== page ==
Pope Francis is taking a clear and bold stance against the death penalty, declaring it “inadmissible” in every case.
On Thursday, the Vatican announced the pontiff approved a change to the Catechism, a guide for official Church teaching on topics ranging from religious sacraments to marriage and sexuality. Before the change, the Catechism wasn’t at odds with the death penalty “if this is the only possible way of effectively defending human lives against the unjust aggressor.”
But under the guidance of Pope Francis, the Catholic Church is abandoning such nuance. Instead, the Catechism will state, “The death penalty is inadmissible because it is an attack on the inviolability and dignity of the person,” noting the Catholic Church “works with determination for its abolition worldwide.”
The updated Catechism will read:
Recourse to the death penalty on the part of legitimate authority, following a fair trial, was long considered an appropriate response to the gravity of certain crimes and an acceptable, albeit extreme, means of safeguarding the common good.
Today, however, there is an increasing awareness that the dignity of the person is not lost even after the commission of very serious crimes. In addition, a new understanding has emerged of the significance of penal sanctions imposed by the state. Lastly, more effective systems of detention have been developed, which ensure the due protection of citizens but, at the same time, do not definitively deprive the guilty of the possibility of redemption.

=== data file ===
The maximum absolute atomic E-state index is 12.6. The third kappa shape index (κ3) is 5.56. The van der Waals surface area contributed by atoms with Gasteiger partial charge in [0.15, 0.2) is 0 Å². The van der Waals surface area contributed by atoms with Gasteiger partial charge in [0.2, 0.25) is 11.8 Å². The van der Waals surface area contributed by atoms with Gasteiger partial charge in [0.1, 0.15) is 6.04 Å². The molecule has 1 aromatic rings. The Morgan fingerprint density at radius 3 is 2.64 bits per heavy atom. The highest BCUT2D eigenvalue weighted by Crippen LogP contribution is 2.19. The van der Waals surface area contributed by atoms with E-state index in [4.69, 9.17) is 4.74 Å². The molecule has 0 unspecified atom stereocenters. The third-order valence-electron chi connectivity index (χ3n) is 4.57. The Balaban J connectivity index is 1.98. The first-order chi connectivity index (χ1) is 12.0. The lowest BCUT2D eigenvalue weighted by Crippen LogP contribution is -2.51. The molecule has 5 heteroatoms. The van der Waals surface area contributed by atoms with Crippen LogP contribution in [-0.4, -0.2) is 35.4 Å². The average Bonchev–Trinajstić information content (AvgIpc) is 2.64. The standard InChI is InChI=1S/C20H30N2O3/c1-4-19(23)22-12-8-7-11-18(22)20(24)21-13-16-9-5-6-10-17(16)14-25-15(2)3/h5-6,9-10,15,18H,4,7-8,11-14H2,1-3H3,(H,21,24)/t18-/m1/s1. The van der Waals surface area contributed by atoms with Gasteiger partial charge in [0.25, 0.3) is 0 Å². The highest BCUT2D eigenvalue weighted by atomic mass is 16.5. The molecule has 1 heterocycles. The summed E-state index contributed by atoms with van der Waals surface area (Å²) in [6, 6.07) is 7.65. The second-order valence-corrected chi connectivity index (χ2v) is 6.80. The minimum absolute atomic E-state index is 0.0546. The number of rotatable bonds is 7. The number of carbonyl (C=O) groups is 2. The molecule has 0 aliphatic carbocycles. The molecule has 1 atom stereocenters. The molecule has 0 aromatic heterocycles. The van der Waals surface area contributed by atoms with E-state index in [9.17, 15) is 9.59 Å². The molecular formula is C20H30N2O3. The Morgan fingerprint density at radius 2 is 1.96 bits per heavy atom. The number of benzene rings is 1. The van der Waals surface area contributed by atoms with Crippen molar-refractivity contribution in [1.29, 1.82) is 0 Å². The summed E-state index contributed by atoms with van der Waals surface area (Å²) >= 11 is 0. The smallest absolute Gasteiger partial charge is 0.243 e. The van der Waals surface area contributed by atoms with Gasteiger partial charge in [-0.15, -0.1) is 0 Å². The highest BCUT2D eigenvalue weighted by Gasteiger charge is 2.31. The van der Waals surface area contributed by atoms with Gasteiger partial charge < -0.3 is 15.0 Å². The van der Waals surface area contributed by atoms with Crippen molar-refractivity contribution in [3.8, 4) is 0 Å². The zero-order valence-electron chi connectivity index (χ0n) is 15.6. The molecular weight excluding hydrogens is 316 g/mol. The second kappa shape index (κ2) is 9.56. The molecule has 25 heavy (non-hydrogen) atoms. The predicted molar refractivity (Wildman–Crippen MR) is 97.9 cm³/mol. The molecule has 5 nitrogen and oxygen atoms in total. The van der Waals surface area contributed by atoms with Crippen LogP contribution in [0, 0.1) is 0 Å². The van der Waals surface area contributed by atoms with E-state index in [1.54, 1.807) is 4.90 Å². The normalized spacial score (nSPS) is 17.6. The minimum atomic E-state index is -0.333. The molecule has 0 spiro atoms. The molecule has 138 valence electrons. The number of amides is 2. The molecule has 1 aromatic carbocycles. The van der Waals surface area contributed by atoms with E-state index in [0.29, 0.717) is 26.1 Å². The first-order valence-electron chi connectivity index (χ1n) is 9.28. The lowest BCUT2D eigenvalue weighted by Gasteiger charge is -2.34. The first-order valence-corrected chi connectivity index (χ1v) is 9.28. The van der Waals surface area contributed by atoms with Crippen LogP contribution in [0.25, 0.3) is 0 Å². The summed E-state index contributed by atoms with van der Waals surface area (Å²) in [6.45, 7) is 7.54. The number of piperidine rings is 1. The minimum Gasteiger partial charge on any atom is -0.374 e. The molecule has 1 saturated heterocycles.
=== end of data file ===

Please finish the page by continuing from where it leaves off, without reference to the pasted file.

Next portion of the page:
Consequently, the Church teaches, in the light of the Gospel, that “the death penalty is inadmissible because it is an attack on the inviolability and dignity of the person,” and she works with determination for its abolition worldwide.
According to Crux, the pope has been formulating his opinion on capital punishment for some time. In October 2017, marking the 25th anniversary of the promulgation of the Catechism, the pontiff asked for the Church’s teaching on the death penalty to “better reflect the development of the doctrine on this point.”
Pope Francis said at the time that capital punishment “heavily wounds human dignity,” describing the process as an “inhuman measure.”
“It is, in itself, contrary to the gospel, because a decision is voluntarily made to suppress a human life, which is always sacred in the eyes of the creator and of whom, in the last analysis, only God can be the true judge and guarantor,” he explained.
While the changes were not announced until this week, the Catholic leader authorized them in May. It should be noted, too, that the revised teachings on capital punishment are, according to the head of the Vatican’s doctrine office, not a contradiction of prior declarations but rather a sign of evolution on the topic in light of factors such as modern technological advances, which have rendered capital punishment largely unnecessary.